Welcome to the winter season, which officially began on December 22, 2011. Some of the year’s most classic and essential holidays will unite families, friends, and loved ones throughout the next few months, and such reunions can often require serious transportation — frequently in the form of a drive along the open road.
But as tempting as it can be to carol one’s way through a lengthy automobile trip, “Rudolph the Red-Nosed Reindeer” and other holiday chestnuts should not take priority over essential automobile precautions. This is because the winter driving season is widely regarded as the one most at risk for injury and peril. Such a warning holds particularly true in regions such as the Northeast, known for especially difficult seasons of snow.
Two devastating statistics should reinforce the importance of treating the winter months with respect as motorists travel. Firstly, inclement weather is responsible for around one-quarter of all accidents throughout the year. Inclement weather is, without a doubt, the distinguishing detail about winter — blizzards, windstorms, sleet and hail are just a few potentially risky ways that Nature operates this time of year.
Another tough number to hear: 70% of fatalities that occur in winter that involve snow or ice also featured an automobile. Drivers who want to reach their destinations safely should arm themselves with the specific knowledge needed to dodge these threats.
Several hazards help winter to stand out as the year’s most challenging season for a drive. “Black ice” definitely ranks as the grimmest of these threats. This deathly type of ice forms when water freezes on black or darkly colored roads and surfaces. Drivers, unable to easily see black ice, can unfortunately succumb to it when their cars spin out uncontrollably. Pavement near trees, the surfaces of bridges, and the pavement beneath overpasses are all prime locations for black ice.
Other winter-season driving problems can include reduced visibility, an aging car battery impaired by the weather, lack of preparedness during an automobile emergency, and lack of knowledge on how to rescue a car from a rut of snow or mud. The best remedy for all of these hazards, including black ice, involves an approach that protects drivers, their passengers, and their cars: winter-ready driving technique, a winter-ready car, and a winter-ready preparation for whatever the weather might do between December and March.
No car is exactly the same as another, and no driver handles her vehicle in an identical way to another motorist. Successful winter driving, however, demands that drivers give up their aim to be distinctive, instead adopting several techniques that help preserve the safety of everyone on the road. Firstly, driving speed must slow down significantly in winter, especially over snow and ice. Skids can be prevented by accelerating, braking, and turning at a reduced pace.
Tailgating is always taboo, but never more so than in the winter, when the lack of space between cars could result in a serious accident. Stopping is also not advised during a winter drive, if possible; drivers should instead try to decelerate enough to roll to their light change, not brake abruptly.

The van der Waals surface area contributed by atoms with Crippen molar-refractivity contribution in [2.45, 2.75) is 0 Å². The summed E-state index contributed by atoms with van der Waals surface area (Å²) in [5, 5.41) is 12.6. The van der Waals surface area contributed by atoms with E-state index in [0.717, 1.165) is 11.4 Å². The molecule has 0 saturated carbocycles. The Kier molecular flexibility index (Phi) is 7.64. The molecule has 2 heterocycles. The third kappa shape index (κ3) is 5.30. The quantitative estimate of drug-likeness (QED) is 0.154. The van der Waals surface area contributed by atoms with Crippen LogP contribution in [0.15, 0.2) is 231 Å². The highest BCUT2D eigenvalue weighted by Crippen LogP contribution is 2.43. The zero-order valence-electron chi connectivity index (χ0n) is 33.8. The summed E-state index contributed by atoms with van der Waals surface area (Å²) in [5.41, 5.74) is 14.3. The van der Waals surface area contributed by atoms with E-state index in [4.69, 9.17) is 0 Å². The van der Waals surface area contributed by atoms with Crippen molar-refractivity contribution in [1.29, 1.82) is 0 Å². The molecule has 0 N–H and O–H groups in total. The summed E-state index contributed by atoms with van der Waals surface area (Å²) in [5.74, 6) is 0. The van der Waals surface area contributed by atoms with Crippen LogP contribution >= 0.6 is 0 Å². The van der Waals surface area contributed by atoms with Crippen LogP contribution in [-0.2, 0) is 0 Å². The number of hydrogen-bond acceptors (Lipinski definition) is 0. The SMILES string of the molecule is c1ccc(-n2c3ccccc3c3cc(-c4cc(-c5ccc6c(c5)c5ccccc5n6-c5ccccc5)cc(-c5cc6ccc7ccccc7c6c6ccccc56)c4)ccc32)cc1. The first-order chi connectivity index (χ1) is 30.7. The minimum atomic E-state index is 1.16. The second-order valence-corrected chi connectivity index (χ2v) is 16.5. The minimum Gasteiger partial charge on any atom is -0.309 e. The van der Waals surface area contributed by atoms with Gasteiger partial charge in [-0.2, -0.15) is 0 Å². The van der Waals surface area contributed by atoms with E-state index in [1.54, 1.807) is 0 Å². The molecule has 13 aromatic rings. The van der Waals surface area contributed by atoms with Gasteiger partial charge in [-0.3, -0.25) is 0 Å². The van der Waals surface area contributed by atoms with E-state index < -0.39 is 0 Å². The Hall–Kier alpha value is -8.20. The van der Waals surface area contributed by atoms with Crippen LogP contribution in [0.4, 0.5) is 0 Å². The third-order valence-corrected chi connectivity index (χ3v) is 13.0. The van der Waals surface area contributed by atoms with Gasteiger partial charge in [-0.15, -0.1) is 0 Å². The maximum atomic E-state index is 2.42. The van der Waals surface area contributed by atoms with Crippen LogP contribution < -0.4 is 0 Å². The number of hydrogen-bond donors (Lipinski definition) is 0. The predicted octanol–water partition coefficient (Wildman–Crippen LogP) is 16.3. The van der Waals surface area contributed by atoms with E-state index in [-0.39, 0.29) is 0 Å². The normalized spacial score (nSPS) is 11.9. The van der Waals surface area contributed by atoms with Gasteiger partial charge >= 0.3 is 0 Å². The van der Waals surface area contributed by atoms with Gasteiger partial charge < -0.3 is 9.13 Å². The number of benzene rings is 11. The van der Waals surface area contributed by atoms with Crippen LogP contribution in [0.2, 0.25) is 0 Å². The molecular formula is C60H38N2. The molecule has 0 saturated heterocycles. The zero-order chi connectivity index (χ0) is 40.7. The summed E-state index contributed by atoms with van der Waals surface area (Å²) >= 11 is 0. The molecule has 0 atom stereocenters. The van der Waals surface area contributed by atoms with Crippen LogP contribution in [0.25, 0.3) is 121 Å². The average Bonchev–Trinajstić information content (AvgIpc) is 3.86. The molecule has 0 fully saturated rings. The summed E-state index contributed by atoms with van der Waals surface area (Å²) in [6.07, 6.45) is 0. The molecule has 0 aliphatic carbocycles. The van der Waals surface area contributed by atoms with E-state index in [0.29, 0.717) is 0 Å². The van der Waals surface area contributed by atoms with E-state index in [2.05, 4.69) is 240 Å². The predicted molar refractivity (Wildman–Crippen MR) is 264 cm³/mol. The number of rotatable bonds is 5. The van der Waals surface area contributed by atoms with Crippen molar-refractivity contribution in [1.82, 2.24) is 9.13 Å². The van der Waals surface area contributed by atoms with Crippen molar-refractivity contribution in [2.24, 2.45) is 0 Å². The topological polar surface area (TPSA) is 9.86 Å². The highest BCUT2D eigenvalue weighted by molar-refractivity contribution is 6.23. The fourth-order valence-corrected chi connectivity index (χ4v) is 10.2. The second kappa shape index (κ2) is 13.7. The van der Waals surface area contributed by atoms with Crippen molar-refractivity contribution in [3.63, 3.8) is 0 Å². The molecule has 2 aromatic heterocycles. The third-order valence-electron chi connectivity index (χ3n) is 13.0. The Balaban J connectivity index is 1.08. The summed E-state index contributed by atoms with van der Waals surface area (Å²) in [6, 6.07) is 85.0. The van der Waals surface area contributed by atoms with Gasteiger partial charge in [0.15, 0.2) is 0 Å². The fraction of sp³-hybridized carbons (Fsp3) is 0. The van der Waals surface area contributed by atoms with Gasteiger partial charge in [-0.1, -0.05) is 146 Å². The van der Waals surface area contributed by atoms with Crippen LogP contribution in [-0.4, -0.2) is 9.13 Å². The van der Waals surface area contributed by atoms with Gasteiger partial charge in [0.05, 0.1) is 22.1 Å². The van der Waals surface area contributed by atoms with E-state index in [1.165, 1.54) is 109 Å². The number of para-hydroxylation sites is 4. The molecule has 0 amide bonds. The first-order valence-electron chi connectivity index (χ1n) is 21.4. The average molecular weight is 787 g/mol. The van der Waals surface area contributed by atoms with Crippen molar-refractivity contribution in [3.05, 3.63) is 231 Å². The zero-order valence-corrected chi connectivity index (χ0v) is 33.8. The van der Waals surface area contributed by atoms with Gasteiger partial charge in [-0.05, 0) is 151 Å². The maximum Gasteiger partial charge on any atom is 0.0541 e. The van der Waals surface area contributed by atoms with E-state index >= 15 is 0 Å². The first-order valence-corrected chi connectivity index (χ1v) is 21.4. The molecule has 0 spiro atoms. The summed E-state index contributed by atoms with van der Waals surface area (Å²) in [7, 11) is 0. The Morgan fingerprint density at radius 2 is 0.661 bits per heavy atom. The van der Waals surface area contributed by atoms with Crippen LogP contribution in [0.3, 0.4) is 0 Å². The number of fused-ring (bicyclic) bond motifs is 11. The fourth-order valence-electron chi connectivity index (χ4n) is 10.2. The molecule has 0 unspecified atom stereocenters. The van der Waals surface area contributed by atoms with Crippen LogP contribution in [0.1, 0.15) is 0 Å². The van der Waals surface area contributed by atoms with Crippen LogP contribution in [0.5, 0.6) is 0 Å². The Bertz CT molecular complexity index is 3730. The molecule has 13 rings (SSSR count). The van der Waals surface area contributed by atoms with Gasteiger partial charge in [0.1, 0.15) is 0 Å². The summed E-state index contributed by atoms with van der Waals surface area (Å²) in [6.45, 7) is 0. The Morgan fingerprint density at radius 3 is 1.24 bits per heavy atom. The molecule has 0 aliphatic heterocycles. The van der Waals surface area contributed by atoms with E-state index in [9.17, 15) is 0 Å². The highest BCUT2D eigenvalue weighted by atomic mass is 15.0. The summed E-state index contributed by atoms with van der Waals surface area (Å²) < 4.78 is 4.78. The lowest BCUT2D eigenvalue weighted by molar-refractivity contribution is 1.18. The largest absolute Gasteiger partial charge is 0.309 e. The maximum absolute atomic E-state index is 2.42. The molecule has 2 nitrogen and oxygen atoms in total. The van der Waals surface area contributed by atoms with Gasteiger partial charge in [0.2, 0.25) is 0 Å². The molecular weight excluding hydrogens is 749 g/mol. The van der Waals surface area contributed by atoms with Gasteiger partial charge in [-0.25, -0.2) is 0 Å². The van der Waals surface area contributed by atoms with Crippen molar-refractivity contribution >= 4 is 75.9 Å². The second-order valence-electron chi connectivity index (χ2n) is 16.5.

Hills can provoke winter driving dilemmas as well. The best advice is to not stampede over them, but rather to methodically maneuver up the slope, putting on a bit of extra gas to scale the hill, then slowing down and letting gravity pull the car down the hill’s other side.
Drivers should complement their slower speed by employing four-wheel drive, especially over black ice. Driving around a patch of this danger — not over it — is highly advised. In cases where this is impossible, a driver must smoothly and confidently spin and steer their wheel in the desired direction; slowing down without braking too fast can also help avoid a spin-out on top of the ice.
Black ice can also be beaten with another tool in the successful winter driver’s store of tips: preparation in advance for what lurks along the road. Smart motorists never fail to check weather advisory reports before they set out on the road. Visibility is the watchword here, and drivers must ensure that their sight is clear at all times. Any snow or ice on the windshield must be removed before the key enters the ignition. The windshield’s wipers and fluid should also be in top-notch condition.
Speaking of the windshield, there are several components of a car that should be inspected for safety before a drive begins, in a process experts call “winterization” for automobiles. Tires and batteries are at the heart of excellent winterizing; an expert mechanic should verify them both for effectiveness at the start of winter. Cars that frequently drive in winter should be fitted with tip-top winter tires, featuring quality treading that won’t wear easily.
The battery’s lead connection should be tightened and cleaned as well. Old batteries should be promptly replaced with new models before the first winter drive. Intelligent winter drivers also ensure that they carry along an additional power source if the battery should fail them; jumper cables or a 12-volt power source are the most recommended.
The National Safety Council provides an outstanding resource on Winter Safety and weather.com provides another one on how to winterize your car these resources help to flesh out drivers’ knowledge on safe winter driving. But even these respected organizations acknowledge one common-sense truth: if the weather is too brutal, no driving should take place. Even Mario Andretti can’t sidestep a deadly winter snowstorm.